Thursday, 4th September 2014 by Ian Brown
In the late 19th and early 20th centuries, almost two dozen transporter bridges were built around the world. They feature a high gantry – tall enough to allow ships to pass below – carrying a gondola to transport foot passengers and vehicles across a waterway. Less than ten survive, though not all are still in use. We’ll take a look at all of them, beginning with three in the UK, including the largest surviving example – the Newport Transporter Bridge which crosses the River Usk.
This bridge was built in 1906, though it was closed from 1985 to 1995 and again from 2008 to 2010 for a restoration and repair work. The towers are 74m (242′) tall and the span is 196m (645′). This YouTube video gives a guided tour of the bridge.
Transporter bridges are used where some or all of the following circumstances make a regular road bridge unsuitable:
- The waterway needs to be navigable by large vessels, meaning a low bridge was not suitable.
- The river banks are low, and the area needed to build approach ramps for the road to a high bridge would be far too large.
- A ferry can’t be used for various reasons, such as low tides which make docking impossible.
As cars became more popular, the limited capacity of transporter bridges made them less suitable, with other alternatives such as lift bridges taking their place.
In north-east England, the Middlesbrough Transporter Bridge crosses the River Tees. It opened in 1911.
Meanwhile, in the north-west, the Warrington Transporter Bridge which spans the River Mersey was built in 1915, but has been unused for around 50 years. Even though it’s a listed building, it’s sadly falling into disrepair. It was originally used to transport trains to and from industrial plants in the area. Another identical bridge nearby was built ten years earlier but demolished in 1961.
Moving to Spain, we find the first transporter bridge ever built, and the only one surviving from the 19th century. The Vizcaya Bridge (Also known as Puente Colgante, or the Hanging Bridge) was built in 1893 across the Ibaizabal River in Portugalete near Bilbao. It was declared a World Heritage Site in 2006.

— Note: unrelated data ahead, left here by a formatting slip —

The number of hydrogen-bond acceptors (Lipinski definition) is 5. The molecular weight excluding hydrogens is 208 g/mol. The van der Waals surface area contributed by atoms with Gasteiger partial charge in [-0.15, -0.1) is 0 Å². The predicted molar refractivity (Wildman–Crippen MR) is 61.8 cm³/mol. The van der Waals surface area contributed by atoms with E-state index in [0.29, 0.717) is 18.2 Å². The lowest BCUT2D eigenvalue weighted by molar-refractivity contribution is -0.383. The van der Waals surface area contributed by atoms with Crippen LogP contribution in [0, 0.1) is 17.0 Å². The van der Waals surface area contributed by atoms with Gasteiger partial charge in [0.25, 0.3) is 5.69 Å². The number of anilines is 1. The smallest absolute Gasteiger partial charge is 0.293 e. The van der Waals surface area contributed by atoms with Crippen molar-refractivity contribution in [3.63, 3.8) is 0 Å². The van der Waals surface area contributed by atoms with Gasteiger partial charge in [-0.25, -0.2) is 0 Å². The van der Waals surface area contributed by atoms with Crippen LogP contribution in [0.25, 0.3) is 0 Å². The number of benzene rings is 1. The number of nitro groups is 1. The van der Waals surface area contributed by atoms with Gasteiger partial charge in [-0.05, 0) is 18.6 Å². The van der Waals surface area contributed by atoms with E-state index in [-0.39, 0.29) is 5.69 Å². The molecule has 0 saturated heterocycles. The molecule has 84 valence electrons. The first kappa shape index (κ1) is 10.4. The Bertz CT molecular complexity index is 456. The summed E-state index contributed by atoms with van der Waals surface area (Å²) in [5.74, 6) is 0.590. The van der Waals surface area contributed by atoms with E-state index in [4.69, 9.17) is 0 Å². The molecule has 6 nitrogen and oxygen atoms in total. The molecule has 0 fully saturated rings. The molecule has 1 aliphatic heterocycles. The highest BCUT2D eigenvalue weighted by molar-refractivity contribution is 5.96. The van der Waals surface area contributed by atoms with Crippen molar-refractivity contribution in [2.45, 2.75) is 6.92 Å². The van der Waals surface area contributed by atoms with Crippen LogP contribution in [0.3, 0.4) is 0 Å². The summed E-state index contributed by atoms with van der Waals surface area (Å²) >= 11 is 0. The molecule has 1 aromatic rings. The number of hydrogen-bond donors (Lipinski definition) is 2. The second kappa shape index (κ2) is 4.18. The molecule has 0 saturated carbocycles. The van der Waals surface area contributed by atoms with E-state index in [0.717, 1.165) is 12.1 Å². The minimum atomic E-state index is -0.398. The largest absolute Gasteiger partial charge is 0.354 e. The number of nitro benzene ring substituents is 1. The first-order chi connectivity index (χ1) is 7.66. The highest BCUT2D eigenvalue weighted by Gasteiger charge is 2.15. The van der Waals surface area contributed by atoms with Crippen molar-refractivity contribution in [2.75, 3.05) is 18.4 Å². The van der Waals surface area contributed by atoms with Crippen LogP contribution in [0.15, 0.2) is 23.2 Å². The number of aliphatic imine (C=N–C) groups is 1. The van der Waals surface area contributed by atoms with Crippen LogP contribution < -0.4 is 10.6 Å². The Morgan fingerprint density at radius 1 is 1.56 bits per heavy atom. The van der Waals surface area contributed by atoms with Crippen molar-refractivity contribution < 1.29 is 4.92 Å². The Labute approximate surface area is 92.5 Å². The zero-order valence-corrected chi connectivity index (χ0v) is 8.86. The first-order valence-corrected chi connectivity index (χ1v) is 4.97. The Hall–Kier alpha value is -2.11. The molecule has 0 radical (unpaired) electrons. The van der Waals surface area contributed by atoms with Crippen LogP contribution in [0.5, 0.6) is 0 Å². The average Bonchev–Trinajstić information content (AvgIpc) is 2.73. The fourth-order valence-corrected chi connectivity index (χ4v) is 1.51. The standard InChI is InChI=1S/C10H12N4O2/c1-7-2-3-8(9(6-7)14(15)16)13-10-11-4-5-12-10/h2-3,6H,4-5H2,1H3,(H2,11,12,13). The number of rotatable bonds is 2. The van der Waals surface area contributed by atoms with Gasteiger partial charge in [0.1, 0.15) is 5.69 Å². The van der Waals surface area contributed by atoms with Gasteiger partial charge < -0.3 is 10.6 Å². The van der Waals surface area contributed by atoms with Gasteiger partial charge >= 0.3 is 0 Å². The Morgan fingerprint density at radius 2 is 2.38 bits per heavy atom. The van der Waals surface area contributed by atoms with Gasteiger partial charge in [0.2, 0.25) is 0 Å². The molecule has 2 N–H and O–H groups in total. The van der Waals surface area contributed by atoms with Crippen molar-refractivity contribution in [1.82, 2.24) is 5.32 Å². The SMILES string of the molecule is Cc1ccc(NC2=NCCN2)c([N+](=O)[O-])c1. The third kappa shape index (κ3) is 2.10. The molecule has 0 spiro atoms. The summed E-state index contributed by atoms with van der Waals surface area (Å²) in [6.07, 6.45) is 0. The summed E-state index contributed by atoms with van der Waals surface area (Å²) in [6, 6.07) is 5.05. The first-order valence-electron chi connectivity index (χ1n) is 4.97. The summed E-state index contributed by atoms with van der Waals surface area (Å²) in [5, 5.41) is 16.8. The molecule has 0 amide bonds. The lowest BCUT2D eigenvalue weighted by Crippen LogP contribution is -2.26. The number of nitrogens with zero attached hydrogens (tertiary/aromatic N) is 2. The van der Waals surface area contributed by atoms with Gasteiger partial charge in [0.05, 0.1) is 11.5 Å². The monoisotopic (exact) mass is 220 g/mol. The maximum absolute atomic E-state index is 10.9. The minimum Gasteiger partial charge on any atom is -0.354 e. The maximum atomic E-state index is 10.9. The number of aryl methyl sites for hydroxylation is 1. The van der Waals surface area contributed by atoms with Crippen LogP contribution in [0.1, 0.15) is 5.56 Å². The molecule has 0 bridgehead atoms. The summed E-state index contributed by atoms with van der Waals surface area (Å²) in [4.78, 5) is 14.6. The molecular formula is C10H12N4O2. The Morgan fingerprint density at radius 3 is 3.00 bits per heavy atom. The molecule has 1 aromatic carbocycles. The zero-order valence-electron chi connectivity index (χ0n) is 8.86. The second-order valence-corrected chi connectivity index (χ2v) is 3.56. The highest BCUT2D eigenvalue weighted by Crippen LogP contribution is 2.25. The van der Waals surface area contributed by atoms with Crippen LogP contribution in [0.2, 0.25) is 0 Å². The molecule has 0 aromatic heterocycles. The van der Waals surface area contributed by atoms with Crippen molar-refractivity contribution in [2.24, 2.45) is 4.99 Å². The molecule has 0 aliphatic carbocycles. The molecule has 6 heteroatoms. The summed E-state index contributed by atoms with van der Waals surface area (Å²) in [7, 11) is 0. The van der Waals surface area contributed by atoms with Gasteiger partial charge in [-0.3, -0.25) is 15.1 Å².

The bridge operates every 8 minutes during the day, and hourly overnight. The gondola holds up to six cars, and the trip across takes 90 seconds. We paid it a visit back in the early days of this site, and this video shows it in operation.
Lifts in the towers allow access to the main boom for visitors looking for a scenic view of the town. Photosphere by Pablo Orduña.
Two of Germany’s historic transporter bridges remain, including the Rendsburg High Bridge – built in 1913 and the only example ever to feature a railway track across the high span in addition to the gondola.
This is a good example of the problem transporter bridges tried to solve. The railway has to do a huge loop north of the river in order to be able to then gain enough elevation to pass over the upper level of the bridge (seen at the lower part of this image) as it spans the Kiel Canal.
The other surviving transporter bridge in Germany is the Osten Transporter Bridge, built in 1909 and which is only in use as a tourist attraction.
Only one bridge can still be found in France, the Rochefort-Martrou Transporter Bridge, built in 1900 and which operates for pedestrians and cyclists during the summer. This YouTube video gives a good view of the bridge in operation.
Photsphere showing the gondola by gerard Besnier.
And the last surviving historic bridge on our list – although it hasn’t been used for decades – is the Puente Transbordador in Argentina, since an elevated bridge was built to replace it. The old bridge is the darker red of the two in this image.
Finally, in Duluth, MN, an historic transporter bridge still stands but not in its original 1905 form – it was converted to a vertical lift bridge in 1929 – the Aerial Lift Bridge.
Wikipedia has more information about each of these bridges.
If you have used a transporter bridge (especially if it’s part of your daily commute) please tell us about it in the comments.